BUFFALO, N.Y. — A pillar of Buffalo's African American community has passed away. 

Bishop William Henderson is being remembered as an activist and faith leader in the Queen City. His work to preserve a historic landmark of the Underground Railroad will forever define his legacy.

"The thing I loved about him is his humility," said Bishop Anthony Bronner, senior pastor at Elim Christian Fellowship

It's a candid memory that Bishop Bronner reflects on after Bishop Henderson joined Bronner's church upon retirement. 

One seat within the congregation is left empty after the passing of Bishop Henderson at the age of 85. 

The two bishops formed a friendship that lasted more than 20 years. 

"The thing that he really is going to leave behind is his ability to express his love. He was a tremendous communicator of the word. He was a passionate person in terms of his worship. He also will leave behind the love of our history," said Bronner. 

That love is on display throughout Buffalo's African American Heritage Corridor. For 50 years, Bishop Henderson served as pastor of the Michigan Street Baptist Church. A historic landmark of the Underground Railroad. His son, Addison Henderson, says his father had a natural gift as a historian.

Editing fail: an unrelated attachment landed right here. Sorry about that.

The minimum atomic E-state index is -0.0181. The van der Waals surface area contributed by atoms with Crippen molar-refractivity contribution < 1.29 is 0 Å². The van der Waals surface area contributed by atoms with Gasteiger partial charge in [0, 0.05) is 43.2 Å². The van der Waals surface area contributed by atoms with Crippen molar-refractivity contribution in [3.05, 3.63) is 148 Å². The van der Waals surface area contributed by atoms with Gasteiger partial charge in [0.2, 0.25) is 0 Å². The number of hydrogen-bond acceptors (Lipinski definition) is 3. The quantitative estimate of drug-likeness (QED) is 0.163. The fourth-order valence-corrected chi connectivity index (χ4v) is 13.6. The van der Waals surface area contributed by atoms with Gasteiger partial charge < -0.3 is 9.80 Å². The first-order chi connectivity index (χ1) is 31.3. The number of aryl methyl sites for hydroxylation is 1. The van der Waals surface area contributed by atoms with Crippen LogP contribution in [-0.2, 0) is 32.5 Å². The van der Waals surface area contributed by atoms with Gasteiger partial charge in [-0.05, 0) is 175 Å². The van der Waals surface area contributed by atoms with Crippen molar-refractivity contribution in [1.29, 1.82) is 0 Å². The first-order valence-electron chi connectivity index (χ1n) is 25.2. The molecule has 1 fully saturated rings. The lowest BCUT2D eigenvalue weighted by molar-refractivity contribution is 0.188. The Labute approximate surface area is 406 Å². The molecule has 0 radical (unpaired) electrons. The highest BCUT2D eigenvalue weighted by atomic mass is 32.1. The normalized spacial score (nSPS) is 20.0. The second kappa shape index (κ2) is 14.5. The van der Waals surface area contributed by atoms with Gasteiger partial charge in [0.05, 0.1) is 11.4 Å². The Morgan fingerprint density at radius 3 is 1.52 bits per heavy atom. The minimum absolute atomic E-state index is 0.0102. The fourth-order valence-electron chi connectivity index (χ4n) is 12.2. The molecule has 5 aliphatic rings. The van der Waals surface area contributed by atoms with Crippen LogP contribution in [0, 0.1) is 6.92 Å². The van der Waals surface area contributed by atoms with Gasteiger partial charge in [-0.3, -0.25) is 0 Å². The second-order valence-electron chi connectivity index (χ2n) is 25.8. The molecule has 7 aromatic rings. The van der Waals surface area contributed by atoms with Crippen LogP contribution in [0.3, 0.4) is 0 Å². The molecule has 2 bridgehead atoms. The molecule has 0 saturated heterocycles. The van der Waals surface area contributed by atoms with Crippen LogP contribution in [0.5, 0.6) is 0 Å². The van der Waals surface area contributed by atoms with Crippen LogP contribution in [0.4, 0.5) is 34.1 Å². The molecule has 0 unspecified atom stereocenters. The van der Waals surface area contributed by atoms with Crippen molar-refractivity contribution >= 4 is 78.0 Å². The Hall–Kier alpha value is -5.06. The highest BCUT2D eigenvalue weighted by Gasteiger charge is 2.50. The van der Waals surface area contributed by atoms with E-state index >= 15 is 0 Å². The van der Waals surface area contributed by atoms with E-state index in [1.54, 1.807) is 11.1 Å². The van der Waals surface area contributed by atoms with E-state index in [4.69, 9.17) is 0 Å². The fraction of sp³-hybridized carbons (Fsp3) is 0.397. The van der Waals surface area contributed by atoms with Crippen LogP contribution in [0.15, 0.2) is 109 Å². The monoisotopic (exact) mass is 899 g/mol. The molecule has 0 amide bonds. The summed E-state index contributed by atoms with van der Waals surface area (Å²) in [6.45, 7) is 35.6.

"I was enthralled by him. The highlight of my week would be to come here and hear his stories. He was the first storyteller in my life," said Addison. 

His daughter Rachel Henderson says Bishop Henderson fought to keep the church standing and preserve the stories of many slaves who made their last stops in the church basement before crossing over to freedom in Canada. 

"This is where people hid running from bounty hunters," said Rachel.

In 2001, the Buffalo Niagara Freedom Station Coalition, a non-profit organization was created to protect and promote the church with tours and educational experiences.

"He definitely fought against the wrecking ball. He said it was not going to be torn down because he knew it was the first cornerstone for a church that was built by blacks for blacks here in Buffalo. He was so aware of the history that he used his own hands to reconstruct the roof." Rachel said. 

At Bishop Henderson's side was the mother of his three children and wife of 40 years, Diane. 

"People know him as a Bishop absolutely. People know him as a historian, I say absolutely. People know him as a father to many, but he was a great husband and father to the children," Diane said.

She describes her husband as a great visionary. That vision touched many around the globe. 

"I remember many years ago we had people from china and many parts of the world and they came to the church. I never met a historian like him. Great things can happen when we have wholesome conversations. He made them feel that they were part of this," said Diane.

The family says the best way to honor Bishop Henderson's legacy is to keep his vision alive for future generations. 

"Continue to build a legacy and remember my husband, the greatest leader that I know, historian, who laid his life down in many ways, just so people can walk the path of freedom. Take that journey," Diane said.

A public memorial for the Bishop is planned for next week. 

For information on the Bishop Henderson Legacy Fund, click here.